Maryland weather: Serious coastal flooding continues across Baltimore region, Hogan issues state of emergency

Low-lying parts of Baltimore and Annapolis, along with other areas on the shores of the Chesapeake Bay, were inundated Friday by significant coastal flooding, though forecasters say the highest water levels are expected with the next tide cycle overnight.

Friday evening, Maryland Gov. Larry Hogan issued a state of emergency for all Maryland jurisdictions bordering the bay, the Atlantic and the Potomac River.


“We are taking this action to bring all necessary state resources to bear, and assist local jurisdictions in their response efforts,” Hogan wrote in a statement. “We urge Marylanders to remain vigilant, to stay tuned to local news stations for the latest updates, and to follow any instructions local officials may provide.”

Hogan said the Maryland National Guard divided 20 soldiers and 10 vehicles between two Eastern Shore armories “as a precaution in case they are needed to support civil agencies.” Friday between 5 a.m. and 9 p.m., Maryland State Police officers responded to 204 crashes, 24 roadside hazards and 38 disabled or unattended vehicles.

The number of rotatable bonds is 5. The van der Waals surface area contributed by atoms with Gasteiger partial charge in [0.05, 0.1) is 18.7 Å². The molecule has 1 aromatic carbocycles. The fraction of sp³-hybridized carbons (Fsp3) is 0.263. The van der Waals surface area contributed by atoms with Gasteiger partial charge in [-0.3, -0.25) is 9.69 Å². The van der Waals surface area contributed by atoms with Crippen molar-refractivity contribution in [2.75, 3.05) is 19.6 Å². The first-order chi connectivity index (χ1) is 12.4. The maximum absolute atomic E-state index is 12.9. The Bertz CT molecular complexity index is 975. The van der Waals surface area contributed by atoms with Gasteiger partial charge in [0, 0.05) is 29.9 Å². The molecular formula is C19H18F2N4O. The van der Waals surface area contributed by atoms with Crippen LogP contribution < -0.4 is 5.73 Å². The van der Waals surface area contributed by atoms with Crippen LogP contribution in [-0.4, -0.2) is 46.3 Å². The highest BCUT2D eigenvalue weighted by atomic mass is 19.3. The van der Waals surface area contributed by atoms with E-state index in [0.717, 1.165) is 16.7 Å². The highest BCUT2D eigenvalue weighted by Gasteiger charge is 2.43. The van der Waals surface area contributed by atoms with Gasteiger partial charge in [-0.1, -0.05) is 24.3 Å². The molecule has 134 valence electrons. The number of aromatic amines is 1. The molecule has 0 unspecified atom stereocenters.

Meteorologists with the National Weather Service predicted the storm front pushing water against the western side of the bay could produce some of the worst flooding along Maryland’s coastline since Hurricane Isabel in 2003.

The rising tides and heavy rain led officials to close dozens of roads in the Baltimore area, as steady rain continued into the night. Forecasters said showers could linger into Saturday afternoon.

Friday night, about 4,000 Baltimore Gas & Electric customers were disrupted by more than 200 power outages, according to the BGE outage map. Half a dozen Maryland public school systems were closed Friday or canceled after school activities because of the inclement weather.

A coastal flood warning remains in effect for Baltimore, Anne Arundel County and many other coastal jurisdictions through Sunday morning.

Saturday will start off mostly cloudy with a 40% chance of rain showers in the morning and possibly the afternoon.

High water levels should continue even after the rain dissipates, gradually going down Saturday evening and overnight, said Brian Lasorsa, a weather service meteorologist. On Sunday, an “offshore flow should push most of the water back toward our astronomical norms.”

Friday night, many streets in downtown Baltimore, including in Fells Point, were rendered impassable by the floodwaters, leaving some vehicles stranded. Much of the Inner Harbor promenade was underwater. In Annapolis, the tide covered City Dock, lapping up against the front doors of businesses across the street.


As of about 9 p.m., the water level near Baltimore’s Fort McHenry was 4.6 feet above normal. Overnight, it was expected to rise as high as 5.7 feet, which would be the fourth-highest figure ever recorded at the monitoring station. A reading from Hurricane Isabel in 2003 set the record at 8.15 feet.

The next high tide there is at about 2 a.m. In Baltimore County’s Bowleys Quarters, another at-risk coastal area where floodwaters were expected to inundate yards and homes, the next high tide is at about 4 a.m.